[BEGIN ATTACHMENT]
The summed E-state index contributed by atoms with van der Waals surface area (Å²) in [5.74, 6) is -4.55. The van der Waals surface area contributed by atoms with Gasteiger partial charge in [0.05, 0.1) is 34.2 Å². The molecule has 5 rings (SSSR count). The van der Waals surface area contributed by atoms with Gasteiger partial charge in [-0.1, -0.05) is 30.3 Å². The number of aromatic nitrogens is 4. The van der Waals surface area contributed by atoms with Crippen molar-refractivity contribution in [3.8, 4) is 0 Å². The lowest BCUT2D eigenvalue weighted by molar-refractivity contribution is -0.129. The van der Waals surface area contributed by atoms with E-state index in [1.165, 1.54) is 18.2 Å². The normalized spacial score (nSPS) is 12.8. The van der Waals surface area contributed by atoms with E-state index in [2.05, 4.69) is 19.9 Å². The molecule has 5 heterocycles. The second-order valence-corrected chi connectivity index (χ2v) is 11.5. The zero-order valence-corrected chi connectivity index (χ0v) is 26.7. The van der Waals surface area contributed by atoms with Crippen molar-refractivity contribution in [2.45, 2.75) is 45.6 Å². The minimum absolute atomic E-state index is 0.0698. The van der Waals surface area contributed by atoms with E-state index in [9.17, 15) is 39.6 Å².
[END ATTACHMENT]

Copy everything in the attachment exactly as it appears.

The summed E-state index contributed by atoms with van der Waals surface area (Å²) in [5.74, 6) is -4.55. The van der Waals surface area contributed by atoms with Gasteiger partial charge in [0.05, 0.1) is 34.2 Å². The molecule has 5 rings (SSSR count). The van der Waals surface area contributed by atoms with Gasteiger partial charge in [-0.1, -0.05) is 30.3 Å². The number of aromatic nitrogens is 4. The van der Waals surface area contributed by atoms with Crippen molar-refractivity contribution in [3.8, 4) is 0 Å². The lowest BCUT2D eigenvalue weighted by molar-refractivity contribution is -0.129. The van der Waals surface area contributed by atoms with E-state index in [1.165, 1.54) is 18.2 Å². The normalized spacial score (nSPS) is 12.8. The van der Waals surface area contributed by atoms with E-state index in [2.05, 4.69) is 19.9 Å². The molecule has 5 heterocycles. The second-order valence-corrected chi connectivity index (χ2v) is 11.5. The zero-order valence-corrected chi connectivity index (χ0v) is 26.7. The van der Waals surface area contributed by atoms with Crippen molar-refractivity contribution in [2.45, 2.75) is 45.6 Å². The minimum absolute atomic E-state index is 0.0698. The van der Waals surface area contributed by atoms with E-state index in [9.17, 15) is 39.6 Å².